Blaze will cater to the needs of the mobile web, including enhanced performance and patterns for touch and other mobile interaction.

We'll also improve the ease with which developers can integrate animated transitions into their apps.

JavaScript Expressions in Templates

We plan to support JavaScript expressions in templates. This will make templates more expressive, and it will further shorten application code by eliminating the need for a certain class of one-line helpers.

The usual argument against allowing JavaScript expressions in a template language is one of "separation of concerns" -- separating business logic from presentation, so that the business logic may be better organized, maintained, and tested independently. Meanwhile, even "logicless" template languages often include some concessions in the form of microsyntax for filtering, querying, and transforming data before using it. This special syntax (and its extension mechanisms) must then be learned.

While keeping business logic out of templates is indeed good policy, there is a large class of "presentation logic" that is not really separable from the concerns of templates and HTML, such as the code to calculate styles and classes to apply to HTML elements or to massage data records into a better form for templating purposes. In many cases where this code is short, it may be more convenient or more readable to embed the code in the template, and it's certainly better than evolving the template syntax in a direction that diverges from JavaScript.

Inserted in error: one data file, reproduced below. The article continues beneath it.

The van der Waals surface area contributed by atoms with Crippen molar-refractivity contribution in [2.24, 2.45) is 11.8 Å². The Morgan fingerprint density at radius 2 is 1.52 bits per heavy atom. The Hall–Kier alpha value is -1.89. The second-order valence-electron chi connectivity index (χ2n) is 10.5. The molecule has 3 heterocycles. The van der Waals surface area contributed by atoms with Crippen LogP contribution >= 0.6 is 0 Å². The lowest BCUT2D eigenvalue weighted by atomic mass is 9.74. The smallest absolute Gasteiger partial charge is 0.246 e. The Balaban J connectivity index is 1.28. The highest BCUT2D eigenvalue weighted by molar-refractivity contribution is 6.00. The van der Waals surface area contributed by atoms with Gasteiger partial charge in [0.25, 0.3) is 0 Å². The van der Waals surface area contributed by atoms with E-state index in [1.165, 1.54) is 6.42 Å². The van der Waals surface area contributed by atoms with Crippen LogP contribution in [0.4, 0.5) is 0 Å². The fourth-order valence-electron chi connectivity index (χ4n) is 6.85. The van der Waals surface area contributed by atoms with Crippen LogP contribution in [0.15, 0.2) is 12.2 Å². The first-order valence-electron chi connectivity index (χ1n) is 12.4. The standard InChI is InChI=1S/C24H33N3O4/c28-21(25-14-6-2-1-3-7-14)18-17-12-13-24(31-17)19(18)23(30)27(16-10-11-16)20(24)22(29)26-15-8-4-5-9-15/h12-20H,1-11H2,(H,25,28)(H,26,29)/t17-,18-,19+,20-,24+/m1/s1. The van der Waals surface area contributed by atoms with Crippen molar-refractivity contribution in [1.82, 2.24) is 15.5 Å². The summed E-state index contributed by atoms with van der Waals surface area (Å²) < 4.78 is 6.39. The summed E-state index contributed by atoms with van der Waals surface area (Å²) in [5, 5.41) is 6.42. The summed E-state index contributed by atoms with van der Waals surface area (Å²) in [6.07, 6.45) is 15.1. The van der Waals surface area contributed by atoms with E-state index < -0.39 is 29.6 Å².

Because templates are already precompiled to JavaScript code, there is nothing fundamentally difficult or inelegant about allowing a large subset of JavaScript to be used within templates (see e.g. the project Ractive.js).

Other Template Enhancements

Source maps for debugging templates. Imagine seeing your template code in the browser's debugger! Pretty slick.

True lexical scoping.

Better support for pluggable template syntax (e.g. Jade-like templates). There is already a Jade package in use, but we should learn from it and clarify the abstraction boundary that authors of template syntaxes are programming against.

Pluggable Backends (don't require jQuery)

While Blaze currently requires jQuery, it is architected to run against other "DOM backends" using a common adaptor interface. You should be able to use Zepto, or some very small shim if browser compatibility is not a big deal for your application for some reason. At the moment, no such adaptors besides the jQuery one have been written.

The Blaze team experimented with dropping jQuery and talking directly to "modern browsers," but it turns out there is about 5-10K of code at the heart of jQuery that you can't throw out even if you don't care about old browsers or supporting jQuery's app-facing API, which is required just to bring browsers up to the modest expectations of web developers.

Better Stand-alone Support

Blaze will get better support for using it outside of Meteor, such as regular stand-alone builds.

Resources

Packages

  • blaze
  • blaze-tools
  • html-tools
  • htmljs
  • spacebars
  • spacebars-compiler